A Journey Through Hell if Designed by H.R. Giger
Scorn would be much easier to talk about in a messier way, like around a smoldering campfire. One of those fires that twists and crackles, almost violently, which feels like the only appropriate way to describe it. Instead, I’m going to try to elegantly discuss and explain why this may be one of the most interesting and disgusting games that I’ve ever questioned my time with.
It’s easy to see the influence of H.R. Giger as quickly as the game’s Main Menu, even if you’ve never knowingly engaged with the artist’s work. You just know it when you see it but perhaps the shortest way to describe Giger’s work would be to say it’s often an uncomfortable combination of organic matter and mechanical parts.
This isn’t to say the game doesn’t possess variety or a wide array of designs. On the contrary actually, Scorn is a haunted house turned inside out with fully functional lungs that insist on continuing, despite nature begging otherwise. And it’s this body horror wonderland that makes up the entirety of Scorn.
Well, that and the game’s pulsating puzzles, which will no doubt cause some agitation, though thankfully not in the literal sense, which is the fate most of the game’s sweating and nervous surfaces feel trapped in. It’s like some kind of unholy amalgamation between early 90’s DOS computer games and the gross, long level that most people didn’t like in Halo 3, except it’s actually really good.
Gigabytes of Giger Bites
The game starts with a Main Menu that kind of serves as Scorn’s Trigger Warning. While there are certainly nastier things past the start screen, the cryptic and chilling face staring back at you says all you need to know when it lunges toward the screen, beginning the game’s loop-de-loop through a wet and wriggling hell.
Scorn doesn’t provide a lot in the way of Tutorials or Objectives. You start off presumably dead on the ground and just kind of get up and start moving.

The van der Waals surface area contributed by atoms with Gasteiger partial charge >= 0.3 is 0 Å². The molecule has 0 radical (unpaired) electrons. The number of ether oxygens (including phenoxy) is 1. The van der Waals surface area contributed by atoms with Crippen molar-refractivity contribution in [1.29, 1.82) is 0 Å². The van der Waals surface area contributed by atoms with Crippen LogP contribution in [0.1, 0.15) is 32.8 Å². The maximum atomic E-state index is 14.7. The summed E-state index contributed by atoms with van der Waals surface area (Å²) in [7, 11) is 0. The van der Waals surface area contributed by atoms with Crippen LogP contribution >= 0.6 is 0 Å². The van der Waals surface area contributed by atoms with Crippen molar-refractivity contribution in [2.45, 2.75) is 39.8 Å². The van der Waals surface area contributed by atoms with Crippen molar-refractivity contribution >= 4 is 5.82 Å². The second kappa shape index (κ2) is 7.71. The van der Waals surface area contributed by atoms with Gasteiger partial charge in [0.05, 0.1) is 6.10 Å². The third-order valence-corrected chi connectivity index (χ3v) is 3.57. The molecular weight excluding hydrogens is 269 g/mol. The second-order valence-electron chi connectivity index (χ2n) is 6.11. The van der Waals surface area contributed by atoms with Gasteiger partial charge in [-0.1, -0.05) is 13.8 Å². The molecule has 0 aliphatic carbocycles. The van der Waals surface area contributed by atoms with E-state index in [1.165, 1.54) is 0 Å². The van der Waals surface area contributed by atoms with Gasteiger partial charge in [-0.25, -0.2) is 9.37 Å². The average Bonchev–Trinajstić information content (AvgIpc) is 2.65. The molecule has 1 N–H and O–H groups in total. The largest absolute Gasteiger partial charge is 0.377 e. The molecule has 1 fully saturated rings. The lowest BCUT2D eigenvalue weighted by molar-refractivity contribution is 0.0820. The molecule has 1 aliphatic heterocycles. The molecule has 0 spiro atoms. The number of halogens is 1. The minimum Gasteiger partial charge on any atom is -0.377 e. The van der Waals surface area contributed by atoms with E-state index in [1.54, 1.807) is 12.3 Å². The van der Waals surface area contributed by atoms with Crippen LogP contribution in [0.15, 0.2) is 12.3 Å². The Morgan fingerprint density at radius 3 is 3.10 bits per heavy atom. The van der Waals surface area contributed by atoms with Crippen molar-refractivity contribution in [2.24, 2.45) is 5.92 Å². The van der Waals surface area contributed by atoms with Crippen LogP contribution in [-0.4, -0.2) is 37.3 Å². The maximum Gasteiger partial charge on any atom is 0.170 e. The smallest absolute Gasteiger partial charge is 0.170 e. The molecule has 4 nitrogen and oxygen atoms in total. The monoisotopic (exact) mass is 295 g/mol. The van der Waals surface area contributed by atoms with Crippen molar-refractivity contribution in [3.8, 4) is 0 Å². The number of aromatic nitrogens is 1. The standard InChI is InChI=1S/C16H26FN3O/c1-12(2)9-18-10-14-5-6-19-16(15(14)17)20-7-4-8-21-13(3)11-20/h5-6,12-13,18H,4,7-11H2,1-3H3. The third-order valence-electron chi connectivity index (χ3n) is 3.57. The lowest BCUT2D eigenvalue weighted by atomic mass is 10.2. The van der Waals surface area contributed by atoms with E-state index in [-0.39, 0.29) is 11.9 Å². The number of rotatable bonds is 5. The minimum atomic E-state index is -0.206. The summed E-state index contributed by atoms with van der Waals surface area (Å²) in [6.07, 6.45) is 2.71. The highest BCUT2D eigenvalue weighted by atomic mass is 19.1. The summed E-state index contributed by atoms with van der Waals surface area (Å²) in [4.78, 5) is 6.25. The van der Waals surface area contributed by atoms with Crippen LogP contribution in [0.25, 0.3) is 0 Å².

It becomes almost immediately clear that Scorn is taking an approach that sits firmly between games like Portal and the 0451 games. Even when weapons are introduced, it’s firmly communicated by physical, interactive puzzles that the primary purpose of weapons is interaction with environmental puzzles.
There are moments where you’ll have to kill something but the blow just isn’t delivered with the weight of a standard shooter. And that’s because Scorn is just a neat little MS-DOS game, except instead of exploring the Titanic or searching across virtual worlds in magical books, we’re exploring an unsettling realm that makes Doom (2016) look pretty laid back by comparison.
And yet, most of Scorn‘s puzzles draw up more squishy feelings than any of the Doomslayer’s ripping or tearing.
Slippery When Wet
Witnessing a gooey mass of flesh and bone resembling some sort of forbidden, nightmare baby tumbling down an ancient drain was more disgusting and unsettling than anything I’ve ever seen in a video game. And it wasn’t a boss or enemy that had to be dealt with through force and weapons. No, it was just one of the puzzle solutions of Scorn. Crushing and crunching this bag of flesh down what may as well be a garbage disposal, except it’s half-machine and half … stalagmite?
How well everything works for players is going to depend on a few things, but if everything clicks into place, you’ll fall down the garbage chute, nightmare hole with me and anyone else that seems to understand what Scorn is stirring up. It isn’t just disgusting. It’s beyond disgusting. And while it fits the atmosphere and tone to a tentacle, it doesn’t make what you’re witnessing onscreen any less stomach churning, if that’s the effect it has on you.
You’d be forgiven for thinking the body horror and gross-out factor of Scorn is the biggest barrier to entry but there’s actually something far bigger. Scorn’s puzzles are often obtuse and can be painful to piece together sometimes. One could make an argument for finding pleasure in maintaining persistence but the opposite can also be said.
If I wasn’t reviewing Scorn then I don’t think I would have finished it. It’s worth experiencing but a big question that you’ll need to ask yourself is: How much friction is too much? Because for every “git gud” or “just use a guide” statement, there’s ultimately always going to just be the possibility of a game also just asking too much of a player.
Many of Scorn’s puzzles will require a lot of trial and error. Though there were moments that felt like some of the more satisfying puzzles in Resident Evil, most of the time I think most of my joy while playing Scorn came from how everything congealed as a whole.